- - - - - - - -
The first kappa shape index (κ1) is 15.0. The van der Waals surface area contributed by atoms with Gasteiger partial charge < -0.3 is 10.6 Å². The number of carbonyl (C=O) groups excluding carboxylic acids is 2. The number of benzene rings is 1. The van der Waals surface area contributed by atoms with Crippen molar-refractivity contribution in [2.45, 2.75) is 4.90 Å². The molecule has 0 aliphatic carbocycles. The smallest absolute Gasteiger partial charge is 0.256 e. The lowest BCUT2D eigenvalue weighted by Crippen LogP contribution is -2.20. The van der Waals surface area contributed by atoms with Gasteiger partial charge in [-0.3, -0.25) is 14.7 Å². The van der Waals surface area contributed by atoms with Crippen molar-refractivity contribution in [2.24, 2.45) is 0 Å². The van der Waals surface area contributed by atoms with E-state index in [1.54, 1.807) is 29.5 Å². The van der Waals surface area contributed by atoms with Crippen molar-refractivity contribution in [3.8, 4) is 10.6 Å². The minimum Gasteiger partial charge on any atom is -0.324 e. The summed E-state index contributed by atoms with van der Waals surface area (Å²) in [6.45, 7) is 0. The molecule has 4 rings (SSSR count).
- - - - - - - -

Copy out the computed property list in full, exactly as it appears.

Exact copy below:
The first kappa shape index (κ1) is 15.0. The van der Waals surface area contributed by atoms with Gasteiger partial charge < -0.3 is 10.6 Å². The number of carbonyl (C=O) groups excluding carboxylic acids is 2. The number of benzene rings is 1. The van der Waals surface area contributed by atoms with Crippen molar-refractivity contribution in [2.45, 2.75) is 4.90 Å². The molecule has 0 aliphatic carbocycles. The smallest absolute Gasteiger partial charge is 0.256 e. The lowest BCUT2D eigenvalue weighted by Crippen LogP contribution is -2.20. The van der Waals surface area contributed by atoms with Gasteiger partial charge in [-0.3, -0.25) is 14.7 Å². The van der Waals surface area contributed by atoms with Crippen molar-refractivity contribution in [2.24, 2.45) is 0 Å². The van der Waals surface area contributed by atoms with E-state index in [1.54, 1.807) is 29.5 Å². The van der Waals surface area contributed by atoms with Crippen molar-refractivity contribution in [3.8, 4) is 10.6 Å². The minimum Gasteiger partial charge on any atom is -0.324 e. The summed E-state index contributed by atoms with van der Waals surface area (Å²) in [6.45, 7) is 0. The molecule has 4 rings (SSSR count).